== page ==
Even with the latest report from ESPN's Outside the Lines documenting that Pete Rose bet on baseball games, including games in which he participated as both a player and a manager, there are many who think the all time hits leader belongs in Baseball's Hall of Fame.

Before the report, there was a groundswell of support for Rose, who agreed to a lifetime ban from baseball back in 1989.  At the time, he denied ever betting on baseball games, a stance he held for 15 years, until he needed to sell some books.

Then he did a mea culpa.  Said all the right things.  Admitted what he did was wrong.  And, fans over the last decade were ready to forgive him.  As time went on, that number increased.

Rose steadfastly denied betting on games while he was still playing the game.  In fact, he did it as recently as April on a New York talk show.

But all that appears to have exploded in Rose's face with the latest piece of information.

Even with that, ESPN's Jayson Stark says he believes Rose belongs in the Hall of Fame. And, Stark, as so many have, brings up performance enhancing drug users.  Stark suggests there are many in the Hall who have done wrong.

And Stark is absolutely right in that regard.  There are a lot of HOF members who were not choirboys.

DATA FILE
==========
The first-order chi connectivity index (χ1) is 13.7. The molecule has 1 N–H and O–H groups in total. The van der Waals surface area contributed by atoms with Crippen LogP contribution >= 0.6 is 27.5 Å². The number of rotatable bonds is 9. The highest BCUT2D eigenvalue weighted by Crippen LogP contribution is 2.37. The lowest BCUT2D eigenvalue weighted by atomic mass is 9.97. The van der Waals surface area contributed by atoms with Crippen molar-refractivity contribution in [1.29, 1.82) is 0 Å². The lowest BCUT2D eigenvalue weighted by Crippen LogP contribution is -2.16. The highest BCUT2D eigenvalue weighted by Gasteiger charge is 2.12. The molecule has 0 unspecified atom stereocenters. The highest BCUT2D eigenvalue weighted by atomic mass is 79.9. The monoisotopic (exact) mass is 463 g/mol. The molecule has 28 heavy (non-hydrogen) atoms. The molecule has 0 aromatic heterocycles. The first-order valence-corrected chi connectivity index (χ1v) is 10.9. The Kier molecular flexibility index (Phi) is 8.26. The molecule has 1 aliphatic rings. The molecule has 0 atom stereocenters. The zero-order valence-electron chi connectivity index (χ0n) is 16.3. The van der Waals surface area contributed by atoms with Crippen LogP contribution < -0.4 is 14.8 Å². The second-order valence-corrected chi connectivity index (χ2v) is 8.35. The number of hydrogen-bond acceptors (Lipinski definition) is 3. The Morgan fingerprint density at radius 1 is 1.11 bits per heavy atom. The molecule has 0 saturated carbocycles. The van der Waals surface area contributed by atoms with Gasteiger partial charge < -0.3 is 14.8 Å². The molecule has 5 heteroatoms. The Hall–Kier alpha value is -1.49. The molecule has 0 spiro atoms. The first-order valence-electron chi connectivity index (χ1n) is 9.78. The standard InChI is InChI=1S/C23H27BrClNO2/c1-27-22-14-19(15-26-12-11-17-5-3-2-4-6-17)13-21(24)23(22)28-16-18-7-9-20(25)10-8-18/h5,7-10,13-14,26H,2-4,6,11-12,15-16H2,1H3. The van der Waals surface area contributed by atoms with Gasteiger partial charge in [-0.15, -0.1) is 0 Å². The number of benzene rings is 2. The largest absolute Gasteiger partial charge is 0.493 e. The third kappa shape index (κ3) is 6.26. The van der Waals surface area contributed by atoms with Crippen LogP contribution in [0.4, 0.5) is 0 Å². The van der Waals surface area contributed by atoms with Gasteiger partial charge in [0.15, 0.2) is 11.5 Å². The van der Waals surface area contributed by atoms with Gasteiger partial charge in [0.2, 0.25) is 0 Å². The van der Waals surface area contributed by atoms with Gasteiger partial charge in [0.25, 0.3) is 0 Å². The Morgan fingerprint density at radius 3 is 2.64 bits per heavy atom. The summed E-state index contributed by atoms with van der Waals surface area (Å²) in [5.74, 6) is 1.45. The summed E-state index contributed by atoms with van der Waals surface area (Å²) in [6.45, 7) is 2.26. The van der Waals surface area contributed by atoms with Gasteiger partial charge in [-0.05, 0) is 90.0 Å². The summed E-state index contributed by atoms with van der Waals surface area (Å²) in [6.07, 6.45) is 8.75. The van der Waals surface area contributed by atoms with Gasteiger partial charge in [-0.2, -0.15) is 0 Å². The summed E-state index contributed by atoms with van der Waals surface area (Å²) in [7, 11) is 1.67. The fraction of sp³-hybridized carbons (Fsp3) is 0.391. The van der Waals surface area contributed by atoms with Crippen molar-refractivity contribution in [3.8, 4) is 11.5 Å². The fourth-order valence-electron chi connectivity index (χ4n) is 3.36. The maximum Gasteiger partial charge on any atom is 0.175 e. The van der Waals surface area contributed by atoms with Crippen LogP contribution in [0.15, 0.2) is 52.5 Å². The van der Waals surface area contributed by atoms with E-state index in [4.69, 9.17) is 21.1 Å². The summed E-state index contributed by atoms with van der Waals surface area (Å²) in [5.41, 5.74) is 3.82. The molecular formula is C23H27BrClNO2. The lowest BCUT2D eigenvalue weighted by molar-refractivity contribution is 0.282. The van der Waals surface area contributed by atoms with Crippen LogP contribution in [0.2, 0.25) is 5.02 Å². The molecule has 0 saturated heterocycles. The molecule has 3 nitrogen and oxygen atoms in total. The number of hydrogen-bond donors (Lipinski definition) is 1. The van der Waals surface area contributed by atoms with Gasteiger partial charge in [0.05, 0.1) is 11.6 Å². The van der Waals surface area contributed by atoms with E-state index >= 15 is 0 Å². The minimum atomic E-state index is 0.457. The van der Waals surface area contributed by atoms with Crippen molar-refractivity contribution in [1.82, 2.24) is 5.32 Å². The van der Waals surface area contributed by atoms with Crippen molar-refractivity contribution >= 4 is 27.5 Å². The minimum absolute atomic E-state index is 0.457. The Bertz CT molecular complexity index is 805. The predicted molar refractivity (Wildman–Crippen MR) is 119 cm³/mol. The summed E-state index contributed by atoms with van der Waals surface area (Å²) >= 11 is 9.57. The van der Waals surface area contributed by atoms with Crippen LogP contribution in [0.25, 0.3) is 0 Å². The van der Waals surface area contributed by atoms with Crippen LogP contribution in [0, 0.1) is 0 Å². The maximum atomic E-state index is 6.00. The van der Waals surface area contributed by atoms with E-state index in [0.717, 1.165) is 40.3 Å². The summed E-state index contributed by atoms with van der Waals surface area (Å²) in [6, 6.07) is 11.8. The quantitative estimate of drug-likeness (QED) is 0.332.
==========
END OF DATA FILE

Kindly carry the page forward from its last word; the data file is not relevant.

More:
But there's something about Rose's case that is different.  Something that we all seem to have forgotten.  Yes, we know there's a sign in every Major League Clubhouse talking about not gambling on games.  But do we all understand that, not only is there a rule, but there is a penalty for violation of that rule?

Evidently not.

BETTING ON BALL GAMES. Any player, umpire, or club official or employee, who shall bet any sum whatsoever upon any baseball game in connection with which the bettor has no duty to perform shall be declared ineligible for one year.

Any player, umpire, or club or league official or employee, who shall bet any sum whatsoever upon any baseball game in connection with which the bettor has a duty to perform shall be declared permanently ineligible.

Permanently.  Ineligible.  As in forever.

Rose knew the rule.  He knew the penalty.  He even agreed to it.

He's been asking for a do-over.  And, there were some who believed he had a shot.  Still do.

And, as soon as baseball rescinds the rule and the penalty and make it okay for players to call the integrity of the game into question by betting on games (even with bookies who are Mob connected) then the Rose supporters have something to question.

But until that happens, there's really nothing to discuss.  The rule does NOT say "unless you have more hits than anyone in baseball history in which case it's okay."

Rose bet on baseball while he was performing his duties as a manager and as a player.

Permanently.  Ineligible.

The end.